‘It’s pretty soulless’: Stuart Broad frustrated with slow Edgbaston box | Ashes 2023

Stuart Broad lamented a “soulless” pitch and his own struggles with the front line after Australian Usman Khawaja’s fine century unbeaten left the first Ashes Test of the summer delicately poised.

Broad thought he had cleared the opening of 112 in the final session of day two only to find he was a hair’s breadth out. With Khawaja reaching the close on 126 steps out – Australia 311 for five and trailing by 82 runs – the 36-year-old admitted his annoyance.

“It was a great ball and it’s very hard to put it in the back of your mind,” Broad said, looking back on a day that saw him claim two for 49 but also go off the ball six times. “At the end of the day, it’s really frustrating.

“I probably played more [no balls] today than in a test match before and I think there are several reasons for that. The first day on the ground in the Ashes, emotions run high, you charge. The outfield was a bit spongy so you try to take advantage of the outfield. You are probably trying a little.

“It was a close call, but it’s still a ball no. There’s nothing you can do about it now and you just have to find your rhythm and keep hitting hard.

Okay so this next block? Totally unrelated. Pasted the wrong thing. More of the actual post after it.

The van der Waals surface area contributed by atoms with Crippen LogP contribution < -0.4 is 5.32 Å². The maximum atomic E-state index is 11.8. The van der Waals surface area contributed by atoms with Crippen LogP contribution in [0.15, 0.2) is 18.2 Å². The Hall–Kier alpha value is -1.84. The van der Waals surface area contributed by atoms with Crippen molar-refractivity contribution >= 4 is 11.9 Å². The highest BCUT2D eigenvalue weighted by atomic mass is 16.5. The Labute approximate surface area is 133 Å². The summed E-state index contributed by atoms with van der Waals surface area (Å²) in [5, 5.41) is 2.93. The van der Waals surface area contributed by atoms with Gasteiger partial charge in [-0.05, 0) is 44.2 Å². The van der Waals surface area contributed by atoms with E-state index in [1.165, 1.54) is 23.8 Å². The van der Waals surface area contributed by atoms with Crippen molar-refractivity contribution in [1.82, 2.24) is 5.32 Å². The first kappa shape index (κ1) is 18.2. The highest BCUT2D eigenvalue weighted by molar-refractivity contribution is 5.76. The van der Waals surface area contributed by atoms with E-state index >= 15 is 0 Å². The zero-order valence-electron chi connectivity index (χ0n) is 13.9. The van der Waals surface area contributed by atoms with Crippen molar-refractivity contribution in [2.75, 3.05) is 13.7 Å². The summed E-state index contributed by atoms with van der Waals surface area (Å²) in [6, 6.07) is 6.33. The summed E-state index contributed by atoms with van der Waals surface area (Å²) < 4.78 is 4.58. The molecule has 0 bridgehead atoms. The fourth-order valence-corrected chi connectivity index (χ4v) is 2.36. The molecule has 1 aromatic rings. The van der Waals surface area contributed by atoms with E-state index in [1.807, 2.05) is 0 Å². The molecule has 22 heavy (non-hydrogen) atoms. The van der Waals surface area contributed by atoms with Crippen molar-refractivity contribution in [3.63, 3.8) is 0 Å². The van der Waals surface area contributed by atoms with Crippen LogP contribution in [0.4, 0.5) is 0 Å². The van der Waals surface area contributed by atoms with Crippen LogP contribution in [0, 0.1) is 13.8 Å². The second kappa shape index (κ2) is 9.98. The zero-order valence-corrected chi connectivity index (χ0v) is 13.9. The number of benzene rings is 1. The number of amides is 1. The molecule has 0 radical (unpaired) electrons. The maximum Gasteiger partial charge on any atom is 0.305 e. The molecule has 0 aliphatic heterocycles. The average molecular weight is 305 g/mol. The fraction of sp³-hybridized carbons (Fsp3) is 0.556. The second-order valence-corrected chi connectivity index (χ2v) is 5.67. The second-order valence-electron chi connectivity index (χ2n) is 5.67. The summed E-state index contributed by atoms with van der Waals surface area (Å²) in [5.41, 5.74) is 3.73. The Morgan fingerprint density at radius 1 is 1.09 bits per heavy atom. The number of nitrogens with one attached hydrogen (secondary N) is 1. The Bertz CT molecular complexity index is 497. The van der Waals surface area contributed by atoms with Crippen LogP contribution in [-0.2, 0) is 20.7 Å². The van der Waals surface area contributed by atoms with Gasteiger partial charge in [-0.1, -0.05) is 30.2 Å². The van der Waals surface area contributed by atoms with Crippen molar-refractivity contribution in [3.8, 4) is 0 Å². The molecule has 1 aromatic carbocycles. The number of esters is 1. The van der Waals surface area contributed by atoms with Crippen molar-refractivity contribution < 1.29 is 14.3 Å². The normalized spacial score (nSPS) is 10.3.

Broad had lit up the morning session, finding himself on a hat-trick in the seventh inning of the day when he knocked out David Warner and Marnus Labuschagne in the space of two balls. Steve Smith survived the hat-trick ball, with Broad straying on the leg as he tried to produce a magic delivery.

While that mark erupted with the crowd behind him gave Broad “feelings that will live with me forever,” he was less than impressed with an Edgbaston surface that offered little lateral movement for the crimpers and didn’t didn’t see a single plug go to the cord slipping out of them for the first two days.

Speaking to BBC Sport, he added: “It’s a very slow, low surface that saps energy off the ball. It’s pretty characterless so far, pretty soulless, but you can only judge a surface towards the end of the game and see how it develops.

“It’s definitely one of the slowest pitches I can remember bowling on in England. It’s been hard work for the tailors and ultimately we’re looking to entertain, to us amuse and blow the crowd away, so hopefully that’s not a trend for the whole series.

Usman Khawaja raises his arms after reaching his first century of ashes in England.
Usman Khawaja raises his arms after reaching his first century of ashes in England. Photograph: Rui Vieira/AP

For Khawaja, who believed his Testing career was over when he was dropped at the 2019 Ashes, it was a golden day. Asked about the celebration after hitting triple figures for the first time in England – a bat throw and an outpouring of emotion – he said: “I don’t know why the bat throw happened, but it happened. It was me.

I think it was a combination of three Ashes tours of England and being dropped in two of them.

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